Matt’s subsequent service with the Royal Flying Corps was as follows:
- 1st July – 30th September 1917, Air Mechanic, First Class, 33 Station, R.F.C
- 1st October 1917 – 31st March 1918, Acting Corporal, 33 Station, R.F.C
On 1st April 1918, the Royal Flying Corps and the Royal Naval Air Service amalgamated to form the Royal Air Force. Therefore Matt, based at 33 Station until 4th February 1919, completed his War Service as a Corporal in the Royal Air Force.
On 5th February 1919, Matt was posted to 23rd Wing, R.A.F. and on 3rd March that year he was demobilised and transferred to the R.A.F. Reserve, from which he was deemed discharged on 30th April 1920. For his War Service with the Royal Engineers in France, Matt was awarded the 1914-15 Star, the British War Medal and the Allied Victory Medal.
The Belton Roll of Honour
Matthew Fowler is one of seven men named on the original Roll of Honour for Little Gaddesden and the Roll of Honour in St Peter and St Paul’s Church, Belton. All were servants of Lord Brownlow, who owned Ashridge House in Hertfordshire and Belton House near Grantham. As Lord Brownlow’s Chauffeur, Matt would have travelled between Belton and Ashridge. The other men named on both Rolls are: Harold Catt, Walter Darby, Frank Dove, Herbert Jacobs, Mark Kinchington (recorded Kisington at Belton) and Ernest Moore. Herbert Flowers and Rupert Flowers, whose father was Lord Brownlow’s Coachman, are named on the Belton Roll and have been added to the Centenary Revision of the Little Gaddesden Roll.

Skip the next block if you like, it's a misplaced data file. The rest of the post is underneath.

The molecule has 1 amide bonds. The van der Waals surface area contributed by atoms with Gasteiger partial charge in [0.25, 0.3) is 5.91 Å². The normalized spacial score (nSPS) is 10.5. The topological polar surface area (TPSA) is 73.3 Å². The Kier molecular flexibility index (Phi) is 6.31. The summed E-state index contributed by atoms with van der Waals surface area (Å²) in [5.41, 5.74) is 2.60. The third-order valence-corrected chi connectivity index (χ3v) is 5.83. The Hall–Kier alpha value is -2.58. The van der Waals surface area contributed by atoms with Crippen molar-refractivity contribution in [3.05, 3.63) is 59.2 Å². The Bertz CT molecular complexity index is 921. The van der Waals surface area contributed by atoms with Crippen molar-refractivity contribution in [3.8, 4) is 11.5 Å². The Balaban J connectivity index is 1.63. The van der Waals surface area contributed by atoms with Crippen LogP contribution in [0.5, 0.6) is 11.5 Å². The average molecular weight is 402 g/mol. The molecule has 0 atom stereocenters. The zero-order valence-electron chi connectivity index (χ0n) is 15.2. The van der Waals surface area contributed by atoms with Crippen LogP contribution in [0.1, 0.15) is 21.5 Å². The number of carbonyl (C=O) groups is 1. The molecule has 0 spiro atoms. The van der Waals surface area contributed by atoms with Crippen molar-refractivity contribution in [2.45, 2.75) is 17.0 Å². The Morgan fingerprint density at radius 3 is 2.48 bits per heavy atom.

Men who have answered their country’s call in defence of a “Scrap of Paper”
Matthew Fowler is named on the Roll of Honour, which hangs in St Peter & St Paul’s Church, Little Gaddesden and lists 119 men from Little Gaddesden, Ringshall and Hudnall who served in the 1914 – 1918 War. His entry records his service in the Royal Engineers, the corps into which he volunteered and in which he served overseas. He is similarly shown on the Centenary Revision of the Roll.
Rolls of Honour photos: Jane Dickson, Michael Carver
Returning to Belton 6
After demobilisation in March 1919, Matthew returned to Belton. The address given in his R.A.F. Airmen’s Service Record is Clematis Cottage, “Bilton” (Belton).
On 6th November 1919, at the church of St Michael and All Angels, Alvaston, Derbyshire, Matt Cameron Fowler married Clara Holmes of Alvaston. She was the daughter of Charles Holmes (deceased), previously a Boilermaker. Matt, of Belton, had returned to his pre-War occupation of Chauffeur.
In 1921 and 1922, Matt and Clara’s address in Electoral Registers was Main Road, Belton. However, a Certificate of the disposal of a Decoration in his Army Service Record shows that, on 31st August 1922, his medals were sent to him by registered post at 5 Bells Inn, Edenham, Bourne, Lincolnshire.
From 1926, they lived at Party Nook, Alvaston Road, Osmaston, Derbyshire. However, by 1930, that address was recorded as Meadow House, Party Nook, Alvaston Road, Alvaston.
By 1939 they seemed to have moved, to Meadow Cottage, Raynesway, Derby. However, because of the names of nearby properties, this is believed to be the house they had lived in since 1926. Matt was working as a Motor Mechanic and Clara had “Unpaid Domestic Duties”; her brother Edwin, who was incapacitated, then lived with them.
Clara died aged 80, at 67 Raynesway, Derby on 5th August 1953. Her National Probate Calendar entry shows that Administration was granted to her husband Matthew Cameron Fowler, Chauffeur.
On 3rd May 1962 Matthew Cameron Fowler died of heart failure in The Grove Hospital, Shardlow, Derbyshire. He was then aged 79.
Do you have any questions about the information recorded here? Or do you have any further information that you can share with us about those from Little Gaddesden who died or fought for their country? In either case, please contact Jane Dickson at email@example.com.
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Research, text and (unless otherwise credited) photos: Jane Dickson